It was a banner year for large warehouse leases in central Jersey. here’s why

Driven by a recovering economy and strong e-commerce sales, 2021 has been a record year for large warehouse rentals in the United States and particularly in central Jersey, according to commercial real estate services and investment firm CBRE.

In the United States last year, companies pledged to lease 57 warehouses of 1 million square feet or more, a 19% increase from 2020, according to CBRE.

And in the Garden State?

Central Jersey ranked ninth in the United States, with five of the 100 largest leases totaling 4.6 million square feet.

“You basically have zero percent vacancy in the state of New Jersey for new construction,” said Tom Monahan, vice president of CBRE, based in the Saddle Brook office. “When I say zero percent vacancy, there isn’t a building, except in northern and central New Jersey, that has leased after completion,” meaning the lease was signed before until the building is completed.

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And even buildings built before the recent boom are rented out.

“We don’t have oversupply in the market, which means existing inventory is being absorbed,” Monahan continued. “We have a very healthy second-generation market, which means second-generation buildings are operating at an unprecedented vacancy rate.”

Monahan said there has been a fundamental shift in two areas in how consumers buy and how companies distribute products.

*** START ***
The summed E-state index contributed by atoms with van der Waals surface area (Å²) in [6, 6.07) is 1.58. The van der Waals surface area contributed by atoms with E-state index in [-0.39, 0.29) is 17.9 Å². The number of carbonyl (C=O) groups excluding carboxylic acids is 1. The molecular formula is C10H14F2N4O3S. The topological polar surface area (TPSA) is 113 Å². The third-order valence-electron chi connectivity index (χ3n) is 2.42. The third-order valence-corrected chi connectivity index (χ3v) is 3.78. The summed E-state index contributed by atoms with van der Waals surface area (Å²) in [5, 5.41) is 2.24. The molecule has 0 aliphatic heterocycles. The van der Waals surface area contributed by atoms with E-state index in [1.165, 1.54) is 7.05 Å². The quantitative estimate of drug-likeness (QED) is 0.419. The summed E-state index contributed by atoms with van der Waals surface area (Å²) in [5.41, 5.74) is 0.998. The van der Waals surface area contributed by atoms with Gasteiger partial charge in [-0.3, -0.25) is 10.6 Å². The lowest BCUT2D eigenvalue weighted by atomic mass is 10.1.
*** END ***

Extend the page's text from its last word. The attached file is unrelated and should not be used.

“It’s really the closure of a big construction boom because the existing inventory, although a very fundamentally sound second-generation market, tenants are demanding it now, there’s a flight to quality. So they’re all looking for newer buildings, better design, more features, higher ceilings, more parking spaces, more dock doors, sprinklers (early removal, quick response), and there’s a desire to have bigger and bigger in all sub-markets.”

And can we say bigger?

“Bigger isn’t just 100,000 square feet in northern New Jersey, bigger is 500,000 square feet in central New Jersey,” he said.

A 500,000 square foot warehouse is about one-third the size of the Pentagon.

And tenants want to move in as soon as they can.

“What’s happening is that tenants are focused on speed of occupancy, getting into a building as quickly as they can, date certainty, and with the lack of inventory, especially the new construction, and a major commodity, it forces those tenants to compromise, and sometimes that compromise comes in the form of location, which means they have to cast a net away,” Monahan explained. “Sometimes it comes in the form of a waistline.”

Monahan declined to say who held the five leases in central Jersey, or where they were located, for confidentiality reasons.

“Because they’re focused on entering a building, with date certainty, we’ve seen tenants bifurcate requirements, take those requirements, split them in half, to hopefully see more inventory “Monahan said. “We’ve seen tenants take up more space than they need, just to satisfy those date certainties, or even take less space than they need, just to meet the demands of the building and of exploitation.”